Additionally, the Final Rule establishes that both parties have the right to an advisor to represent them through the process – potentially including one who is an attorney capable of cross-examining the other side – as well as the related right to have this advisor to actually cross-examine witnesses and challenge the evidence presented at a student Title IX hearing. This new hearing and cross-examination provision drastically change the landscape from preparation, the ability to confront the other party, and provide weight and substance to one’s arguments.

Individualized Supportive Services

Under these new provisions, schools must also offer free supportive services to any alleged victim of sexual harassment or violence. Supportive measures must be individualized and aimed at restoring and preserving equal access to educational opportunity, protecting safety of the school community, and deterring future sexual misconduct. Importantly, these support measures must be offered and made available even if the victim chooses not to go through the grievance process or refuses to cooperate with the investigation.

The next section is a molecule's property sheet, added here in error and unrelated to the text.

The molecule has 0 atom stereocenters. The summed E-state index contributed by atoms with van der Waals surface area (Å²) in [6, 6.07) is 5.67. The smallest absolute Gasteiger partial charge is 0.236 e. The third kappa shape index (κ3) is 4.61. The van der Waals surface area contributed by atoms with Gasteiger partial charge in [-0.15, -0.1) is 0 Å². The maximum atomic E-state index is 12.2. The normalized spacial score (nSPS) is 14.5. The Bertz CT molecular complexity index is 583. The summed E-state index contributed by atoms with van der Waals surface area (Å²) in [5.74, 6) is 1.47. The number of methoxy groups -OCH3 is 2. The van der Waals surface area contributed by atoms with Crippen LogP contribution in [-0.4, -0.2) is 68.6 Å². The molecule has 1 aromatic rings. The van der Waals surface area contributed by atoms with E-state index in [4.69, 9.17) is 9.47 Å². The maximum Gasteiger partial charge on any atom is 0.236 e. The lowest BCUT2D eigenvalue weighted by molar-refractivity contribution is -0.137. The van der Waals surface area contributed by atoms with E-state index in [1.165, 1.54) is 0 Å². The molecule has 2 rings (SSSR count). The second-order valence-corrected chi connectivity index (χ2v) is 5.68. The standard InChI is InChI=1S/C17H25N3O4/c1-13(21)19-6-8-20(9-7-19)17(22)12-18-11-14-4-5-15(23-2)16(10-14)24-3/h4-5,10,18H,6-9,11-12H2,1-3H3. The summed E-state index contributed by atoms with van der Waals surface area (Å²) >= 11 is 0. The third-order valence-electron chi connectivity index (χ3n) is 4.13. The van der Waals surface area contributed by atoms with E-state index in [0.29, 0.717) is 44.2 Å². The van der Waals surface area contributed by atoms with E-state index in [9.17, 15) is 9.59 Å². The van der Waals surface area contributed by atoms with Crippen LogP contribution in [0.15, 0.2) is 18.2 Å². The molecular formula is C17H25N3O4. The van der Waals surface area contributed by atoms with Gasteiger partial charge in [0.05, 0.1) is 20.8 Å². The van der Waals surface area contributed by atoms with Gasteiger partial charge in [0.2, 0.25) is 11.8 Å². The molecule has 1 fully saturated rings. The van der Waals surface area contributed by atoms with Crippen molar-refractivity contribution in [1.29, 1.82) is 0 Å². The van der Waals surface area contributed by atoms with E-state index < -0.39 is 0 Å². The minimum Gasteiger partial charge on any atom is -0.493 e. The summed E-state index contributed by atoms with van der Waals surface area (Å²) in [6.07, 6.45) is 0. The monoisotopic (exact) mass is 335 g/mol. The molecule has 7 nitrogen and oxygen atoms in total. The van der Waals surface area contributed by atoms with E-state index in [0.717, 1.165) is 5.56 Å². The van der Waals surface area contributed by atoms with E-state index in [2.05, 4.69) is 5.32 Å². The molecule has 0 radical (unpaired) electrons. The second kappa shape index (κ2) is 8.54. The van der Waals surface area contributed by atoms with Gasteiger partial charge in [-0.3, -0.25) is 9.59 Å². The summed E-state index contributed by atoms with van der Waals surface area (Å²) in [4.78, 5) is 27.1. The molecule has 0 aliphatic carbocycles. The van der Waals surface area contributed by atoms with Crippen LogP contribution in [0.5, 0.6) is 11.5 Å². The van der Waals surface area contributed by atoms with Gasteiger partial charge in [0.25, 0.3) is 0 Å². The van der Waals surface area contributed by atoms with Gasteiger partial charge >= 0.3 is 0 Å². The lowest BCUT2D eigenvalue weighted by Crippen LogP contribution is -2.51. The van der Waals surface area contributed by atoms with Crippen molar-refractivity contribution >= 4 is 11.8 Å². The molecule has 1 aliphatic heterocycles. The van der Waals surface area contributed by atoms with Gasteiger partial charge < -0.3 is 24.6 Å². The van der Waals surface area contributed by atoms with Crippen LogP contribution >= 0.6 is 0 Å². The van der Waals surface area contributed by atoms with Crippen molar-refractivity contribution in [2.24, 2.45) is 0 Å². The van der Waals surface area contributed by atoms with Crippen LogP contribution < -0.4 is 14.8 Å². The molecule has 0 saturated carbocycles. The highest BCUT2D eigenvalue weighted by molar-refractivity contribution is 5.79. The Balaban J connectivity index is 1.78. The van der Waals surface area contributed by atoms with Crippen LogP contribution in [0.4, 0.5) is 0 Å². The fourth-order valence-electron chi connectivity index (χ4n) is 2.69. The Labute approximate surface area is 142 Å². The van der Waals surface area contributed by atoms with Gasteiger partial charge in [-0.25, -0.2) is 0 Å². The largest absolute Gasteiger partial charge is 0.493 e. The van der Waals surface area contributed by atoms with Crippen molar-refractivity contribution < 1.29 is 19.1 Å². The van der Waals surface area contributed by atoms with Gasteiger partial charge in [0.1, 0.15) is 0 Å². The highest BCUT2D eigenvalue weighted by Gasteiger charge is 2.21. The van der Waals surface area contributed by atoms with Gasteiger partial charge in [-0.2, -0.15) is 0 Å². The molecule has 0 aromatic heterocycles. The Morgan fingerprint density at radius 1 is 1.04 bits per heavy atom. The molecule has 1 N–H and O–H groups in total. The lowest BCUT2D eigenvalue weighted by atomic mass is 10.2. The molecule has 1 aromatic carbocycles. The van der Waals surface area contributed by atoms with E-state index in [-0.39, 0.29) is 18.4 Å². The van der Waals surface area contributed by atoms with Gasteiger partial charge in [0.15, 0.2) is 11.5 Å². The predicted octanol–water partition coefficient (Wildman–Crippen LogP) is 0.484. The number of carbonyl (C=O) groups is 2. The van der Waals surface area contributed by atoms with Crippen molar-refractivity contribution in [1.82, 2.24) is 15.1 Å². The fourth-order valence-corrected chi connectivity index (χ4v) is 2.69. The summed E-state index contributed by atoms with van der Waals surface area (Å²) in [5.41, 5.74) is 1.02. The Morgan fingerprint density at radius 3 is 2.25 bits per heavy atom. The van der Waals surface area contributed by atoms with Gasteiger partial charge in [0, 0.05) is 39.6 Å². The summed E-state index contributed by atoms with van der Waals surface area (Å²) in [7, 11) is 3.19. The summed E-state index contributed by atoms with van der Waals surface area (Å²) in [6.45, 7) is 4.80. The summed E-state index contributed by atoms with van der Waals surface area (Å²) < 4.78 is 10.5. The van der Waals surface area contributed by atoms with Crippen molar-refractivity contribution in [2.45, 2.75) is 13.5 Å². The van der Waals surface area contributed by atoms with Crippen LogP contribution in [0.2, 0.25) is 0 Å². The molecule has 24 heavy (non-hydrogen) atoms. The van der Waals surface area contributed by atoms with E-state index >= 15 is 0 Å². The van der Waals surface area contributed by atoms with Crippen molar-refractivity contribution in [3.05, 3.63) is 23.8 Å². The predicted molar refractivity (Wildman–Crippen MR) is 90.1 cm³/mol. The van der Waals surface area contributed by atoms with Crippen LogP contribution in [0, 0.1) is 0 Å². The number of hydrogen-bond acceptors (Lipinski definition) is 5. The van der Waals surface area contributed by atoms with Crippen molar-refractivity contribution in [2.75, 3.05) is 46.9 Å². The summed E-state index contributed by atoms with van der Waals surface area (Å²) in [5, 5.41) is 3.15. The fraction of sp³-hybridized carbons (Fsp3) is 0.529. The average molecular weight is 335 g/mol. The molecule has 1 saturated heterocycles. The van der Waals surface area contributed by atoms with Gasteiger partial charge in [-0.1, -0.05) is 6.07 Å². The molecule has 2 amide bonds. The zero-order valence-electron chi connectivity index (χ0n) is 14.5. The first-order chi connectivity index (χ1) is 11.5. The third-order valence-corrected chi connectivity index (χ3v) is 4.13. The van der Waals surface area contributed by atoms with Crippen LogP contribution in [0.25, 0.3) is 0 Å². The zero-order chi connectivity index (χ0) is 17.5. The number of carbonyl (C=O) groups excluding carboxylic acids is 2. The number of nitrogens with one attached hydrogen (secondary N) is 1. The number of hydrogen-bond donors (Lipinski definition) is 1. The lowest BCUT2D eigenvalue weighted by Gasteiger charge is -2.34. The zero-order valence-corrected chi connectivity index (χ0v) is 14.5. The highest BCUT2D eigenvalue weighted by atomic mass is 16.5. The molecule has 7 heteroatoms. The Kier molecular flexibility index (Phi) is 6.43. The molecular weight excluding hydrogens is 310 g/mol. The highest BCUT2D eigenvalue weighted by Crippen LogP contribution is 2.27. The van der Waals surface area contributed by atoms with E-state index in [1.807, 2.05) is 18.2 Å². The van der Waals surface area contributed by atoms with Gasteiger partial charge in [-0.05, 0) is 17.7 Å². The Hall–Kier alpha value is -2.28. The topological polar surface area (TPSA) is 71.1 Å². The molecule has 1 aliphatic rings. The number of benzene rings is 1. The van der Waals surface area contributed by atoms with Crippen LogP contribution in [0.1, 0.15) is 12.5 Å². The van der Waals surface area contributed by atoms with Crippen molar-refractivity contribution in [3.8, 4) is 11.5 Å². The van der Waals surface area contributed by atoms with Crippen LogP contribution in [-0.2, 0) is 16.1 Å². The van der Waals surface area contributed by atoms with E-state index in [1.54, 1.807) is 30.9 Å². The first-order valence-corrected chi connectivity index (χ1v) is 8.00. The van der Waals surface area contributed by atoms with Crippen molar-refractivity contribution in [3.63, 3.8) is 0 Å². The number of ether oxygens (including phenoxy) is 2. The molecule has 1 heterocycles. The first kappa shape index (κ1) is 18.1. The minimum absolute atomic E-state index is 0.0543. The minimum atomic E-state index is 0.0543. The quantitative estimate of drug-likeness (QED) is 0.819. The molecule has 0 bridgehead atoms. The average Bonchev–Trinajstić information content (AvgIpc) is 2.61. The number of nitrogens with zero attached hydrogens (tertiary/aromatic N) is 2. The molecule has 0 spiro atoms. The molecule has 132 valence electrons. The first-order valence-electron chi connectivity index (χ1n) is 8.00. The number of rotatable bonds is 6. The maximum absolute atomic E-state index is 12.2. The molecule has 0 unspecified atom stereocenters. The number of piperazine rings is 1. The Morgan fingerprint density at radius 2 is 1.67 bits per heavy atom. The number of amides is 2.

Other Relevant Mandates

Of importance, schools are mandated to clearly establish and abide by an explicit standard of proof (either preponderance of the evidence or clear and convincing evidence), provide “rape shield” protections for survivors of sexual abuse so that they need not answer questions regarding their sexual history or share privileged medical records, maintain appeal options for both complainants and respondents, and incorporate First Amendment protections into Title IX enforcement.

Some other highlights of the new rules relating to to sex-based discrimination generally are that the Department of Education may require colleges, universities and other institutions to take remedial action for violating Title IX regulations, making it clear that schools are never required to nor should deprive an individual of their Constitutional rights. Additionally, the guidelines provide parents or guardians the right and ability to act on behalf of the parties to a complaint.